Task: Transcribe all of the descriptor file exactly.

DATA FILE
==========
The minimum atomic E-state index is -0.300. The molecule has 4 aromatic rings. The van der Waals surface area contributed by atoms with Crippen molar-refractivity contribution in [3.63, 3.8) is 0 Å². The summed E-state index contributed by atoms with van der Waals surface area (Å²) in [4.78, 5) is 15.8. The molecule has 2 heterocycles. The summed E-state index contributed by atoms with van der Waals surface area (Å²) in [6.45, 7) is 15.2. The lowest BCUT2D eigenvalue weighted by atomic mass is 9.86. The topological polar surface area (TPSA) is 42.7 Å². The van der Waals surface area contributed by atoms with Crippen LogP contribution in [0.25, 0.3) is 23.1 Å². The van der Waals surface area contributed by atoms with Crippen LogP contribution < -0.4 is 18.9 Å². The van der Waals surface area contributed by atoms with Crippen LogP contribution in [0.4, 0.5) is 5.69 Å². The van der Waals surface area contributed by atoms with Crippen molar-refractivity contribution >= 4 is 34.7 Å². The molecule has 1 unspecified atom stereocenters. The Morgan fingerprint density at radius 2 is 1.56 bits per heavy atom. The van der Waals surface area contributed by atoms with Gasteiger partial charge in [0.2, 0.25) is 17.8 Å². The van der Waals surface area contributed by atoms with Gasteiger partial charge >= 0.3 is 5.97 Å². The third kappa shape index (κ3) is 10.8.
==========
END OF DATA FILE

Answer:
The minimum atomic E-state index is -0.300. The molecule has 4 aromatic rings. The van der Waals surface area contributed by atoms with Crippen molar-refractivity contribution in [3.63, 3.8) is 0 Å². The summed E-state index contributed by atoms with van der Waals surface area (Å²) in [4.78, 5) is 15.8. The molecule has 2 heterocycles. The summed E-state index contributed by atoms with van der Waals surface area (Å²) in [6.45, 7) is 15.2. The lowest BCUT2D eigenvalue weighted by atomic mass is 9.86. The topological polar surface area (TPSA) is 42.7 Å². The van der Waals surface area contributed by atoms with Crippen LogP contribution in [0.25, 0.3) is 23.1 Å². The van der Waals surface area contributed by atoms with Crippen LogP contribution < -0.4 is 18.9 Å². The van der Waals surface area contributed by atoms with Crippen LogP contribution in [0.4, 0.5) is 5.69 Å². The van der Waals surface area contributed by atoms with Crippen molar-refractivity contribution >= 4 is 34.7 Å². The molecule has 1 unspecified atom stereocenters. The Morgan fingerprint density at radius 2 is 1.56 bits per heavy atom. The van der Waals surface area contributed by atoms with Gasteiger partial charge in [0.2, 0.25) is 17.8 Å². The van der Waals surface area contributed by atoms with Gasteiger partial charge >= 0.3 is 5.97 Å². The third kappa shape index (κ3) is 10.8.